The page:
Thursday, June 04, 2015

Mockingbird/ Mockingjay

Well, it didn't work out very well to watch the Mockinjay Part I movie almost back to back with To Kill a Mockingbird (the movie with Gregory Peck)! ;-)

Not only are the books and movie styles completely different, but movies made so many decades apart (half a century, in fact!) have incredibly different paces and techniques. So, yeah, it was almost a joke to do something like this, but it's not often that I go to the university library's Media Center to borrow DVDs (this time they had Bluray for Mockinjay, yay!!), so I got those two plus the documentary Hey, Boo which I don't know if I will finish. [Hey, if you're interested it will air again on July 10 on PBS to "honor" the July 14  release of the prequel Go Set a Watchman!].

It seems that the To Kill a Mockingird screenplay was hailed as one of the best adapted screenplays of all time and I think it's OK, but I was truly pleasantly surprised by how great and how "faithful"  to the book Mockinjay Part I was! It didn't end exactly where I'd thought and said it would end (I think that would have been way too much suspense!), but almost. It was so faithful that they even showed the lake and certain areas of District 12 that had not been shown in the previous two movies. I really really liked it!

Of course I hadn't read the Suzanne Collins book as recently as I had when I watched the first two movies, which I basically didn't like at all, particularly the first one, The Hunger Games. They cut too much of the book (in the words of my 13 year old son who has read them all and watched the films with us, in the first movie, it feels as if the games themselves last for a few days, not over two excruciating weeks). Catching Fire was slightly better, but still not that great -- too little time was spent showing the Capitol, among other faults. Their portrayal of how they controlled the Arena with a model was cool, though, as was having a view of the background of what's going on. After watching Mockingjay (on Tuesday night), I re-read the ending of the book again and I think it's pretty great. I hope the last film won't disappoint!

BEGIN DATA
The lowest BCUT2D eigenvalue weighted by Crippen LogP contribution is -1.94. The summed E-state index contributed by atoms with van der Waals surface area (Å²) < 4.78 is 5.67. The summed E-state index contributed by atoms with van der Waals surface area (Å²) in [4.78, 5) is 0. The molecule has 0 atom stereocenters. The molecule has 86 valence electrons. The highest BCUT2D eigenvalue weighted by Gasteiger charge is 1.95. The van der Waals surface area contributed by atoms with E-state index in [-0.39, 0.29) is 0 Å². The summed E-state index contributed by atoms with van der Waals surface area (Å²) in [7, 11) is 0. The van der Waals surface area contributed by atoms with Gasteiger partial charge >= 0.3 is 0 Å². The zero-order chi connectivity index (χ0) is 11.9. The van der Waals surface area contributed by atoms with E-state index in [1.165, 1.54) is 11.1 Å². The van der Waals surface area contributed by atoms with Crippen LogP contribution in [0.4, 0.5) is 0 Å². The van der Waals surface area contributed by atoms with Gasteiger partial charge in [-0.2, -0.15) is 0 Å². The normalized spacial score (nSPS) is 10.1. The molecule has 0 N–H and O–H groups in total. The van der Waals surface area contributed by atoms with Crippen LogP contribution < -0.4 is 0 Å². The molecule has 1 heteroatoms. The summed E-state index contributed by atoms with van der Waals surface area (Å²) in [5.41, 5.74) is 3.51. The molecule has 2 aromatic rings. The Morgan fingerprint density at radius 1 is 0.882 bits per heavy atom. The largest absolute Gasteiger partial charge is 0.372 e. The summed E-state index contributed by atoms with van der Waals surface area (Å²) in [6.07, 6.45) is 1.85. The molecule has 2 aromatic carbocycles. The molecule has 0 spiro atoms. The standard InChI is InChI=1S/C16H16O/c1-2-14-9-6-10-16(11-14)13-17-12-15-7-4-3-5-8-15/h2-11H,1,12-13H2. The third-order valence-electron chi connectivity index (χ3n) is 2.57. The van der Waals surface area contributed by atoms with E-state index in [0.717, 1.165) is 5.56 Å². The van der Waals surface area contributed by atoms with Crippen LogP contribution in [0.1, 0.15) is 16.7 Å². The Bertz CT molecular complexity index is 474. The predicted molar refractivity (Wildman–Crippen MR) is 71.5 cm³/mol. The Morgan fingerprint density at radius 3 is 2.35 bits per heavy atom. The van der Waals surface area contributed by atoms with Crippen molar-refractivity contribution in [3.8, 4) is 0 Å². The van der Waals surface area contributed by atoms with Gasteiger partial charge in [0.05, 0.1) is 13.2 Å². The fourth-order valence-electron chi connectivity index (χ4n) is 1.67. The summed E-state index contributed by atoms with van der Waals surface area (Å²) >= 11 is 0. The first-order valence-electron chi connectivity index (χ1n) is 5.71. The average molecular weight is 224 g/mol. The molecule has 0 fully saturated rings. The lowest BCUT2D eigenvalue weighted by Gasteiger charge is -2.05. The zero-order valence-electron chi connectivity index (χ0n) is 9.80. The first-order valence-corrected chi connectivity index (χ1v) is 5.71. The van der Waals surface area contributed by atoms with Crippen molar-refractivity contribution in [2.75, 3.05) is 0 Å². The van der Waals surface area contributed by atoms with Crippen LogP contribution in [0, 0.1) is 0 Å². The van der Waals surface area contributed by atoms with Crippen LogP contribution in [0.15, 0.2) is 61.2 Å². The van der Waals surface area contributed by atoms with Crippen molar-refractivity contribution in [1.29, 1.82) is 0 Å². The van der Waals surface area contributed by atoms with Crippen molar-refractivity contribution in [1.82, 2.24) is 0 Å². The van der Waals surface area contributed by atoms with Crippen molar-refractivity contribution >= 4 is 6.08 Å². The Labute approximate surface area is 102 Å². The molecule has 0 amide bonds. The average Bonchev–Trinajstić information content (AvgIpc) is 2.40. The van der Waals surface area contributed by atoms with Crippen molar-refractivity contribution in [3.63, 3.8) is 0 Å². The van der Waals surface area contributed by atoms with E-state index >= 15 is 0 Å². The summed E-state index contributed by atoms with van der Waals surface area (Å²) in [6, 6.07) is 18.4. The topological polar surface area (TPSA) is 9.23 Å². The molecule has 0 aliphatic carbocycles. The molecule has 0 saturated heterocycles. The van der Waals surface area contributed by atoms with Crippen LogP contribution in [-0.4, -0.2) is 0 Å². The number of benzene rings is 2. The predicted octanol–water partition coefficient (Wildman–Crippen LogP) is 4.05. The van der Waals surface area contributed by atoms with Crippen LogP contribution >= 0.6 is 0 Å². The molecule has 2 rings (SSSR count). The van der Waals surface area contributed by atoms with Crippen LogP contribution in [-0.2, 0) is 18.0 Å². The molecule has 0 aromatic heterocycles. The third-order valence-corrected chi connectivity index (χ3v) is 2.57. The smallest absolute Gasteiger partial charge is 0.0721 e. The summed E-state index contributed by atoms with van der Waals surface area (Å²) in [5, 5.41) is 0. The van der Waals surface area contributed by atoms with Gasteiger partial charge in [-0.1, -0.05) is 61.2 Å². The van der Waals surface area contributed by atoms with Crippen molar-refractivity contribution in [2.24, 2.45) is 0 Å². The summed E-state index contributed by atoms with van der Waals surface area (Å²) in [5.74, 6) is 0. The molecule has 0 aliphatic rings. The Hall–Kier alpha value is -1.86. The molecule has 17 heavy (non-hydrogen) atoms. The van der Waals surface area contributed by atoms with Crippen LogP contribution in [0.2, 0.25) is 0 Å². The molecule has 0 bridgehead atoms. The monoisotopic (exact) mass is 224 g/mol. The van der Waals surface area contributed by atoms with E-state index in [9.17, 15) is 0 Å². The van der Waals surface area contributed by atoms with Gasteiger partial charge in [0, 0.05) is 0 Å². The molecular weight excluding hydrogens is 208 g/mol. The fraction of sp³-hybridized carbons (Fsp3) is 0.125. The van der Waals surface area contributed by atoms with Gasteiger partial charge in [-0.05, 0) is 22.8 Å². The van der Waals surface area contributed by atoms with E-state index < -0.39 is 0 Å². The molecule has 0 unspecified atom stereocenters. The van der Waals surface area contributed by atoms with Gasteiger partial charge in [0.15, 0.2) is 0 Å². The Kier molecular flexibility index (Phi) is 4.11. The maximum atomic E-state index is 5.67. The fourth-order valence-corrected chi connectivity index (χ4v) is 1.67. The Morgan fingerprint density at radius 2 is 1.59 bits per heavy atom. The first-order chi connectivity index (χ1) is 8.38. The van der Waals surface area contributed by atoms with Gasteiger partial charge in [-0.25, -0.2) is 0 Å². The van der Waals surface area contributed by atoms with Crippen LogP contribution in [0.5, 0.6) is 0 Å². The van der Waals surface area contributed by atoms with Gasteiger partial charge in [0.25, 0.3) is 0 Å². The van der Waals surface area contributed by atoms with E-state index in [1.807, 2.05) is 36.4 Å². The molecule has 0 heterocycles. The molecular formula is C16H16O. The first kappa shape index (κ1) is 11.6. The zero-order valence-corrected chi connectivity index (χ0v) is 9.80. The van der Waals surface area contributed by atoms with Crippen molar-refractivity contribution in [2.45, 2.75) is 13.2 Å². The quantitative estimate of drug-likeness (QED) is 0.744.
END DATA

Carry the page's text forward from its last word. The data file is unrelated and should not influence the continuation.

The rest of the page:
My husband worked on reading the trilogy over many months (maybe close to 6 months) and he finished a bit over a month ago and thought the author did a fantastic job, particularly in portraying post-traumatic stress disorder. Not a lot of time in the movie(s) shows that, even because the films don't have a first person narrator, but we get to see the effects on Katniss. Jennifer Lawrence is a great actress. Phillips Seymour Hoffman is splendid and I don't know exactly how they'll get around not having him in the sequel. He only appears at the end, so I guess they'll have Haymith say his lines.

As for To Kill a Mockinbird it also cuts most of the novel, no scenes in the school, barely any relationship with the neighbor ladies, no aunt Alexandra, but it keeps the main scenes and Peck and the girl actress who plays Scout are splendid. I think we're spoiled by the way movies are made nowadays, though. Thankfully, great books transcend the passage of time and the novel moved me greatly.

Next, I'll blog about Lois Lowry's books which I read last week (The Giver & companion books).

1 comment:

jo(e) said...

I'm almost always disappointed when I read a book and then see a movie based on that book. What I see on the screen never matches what was in my head.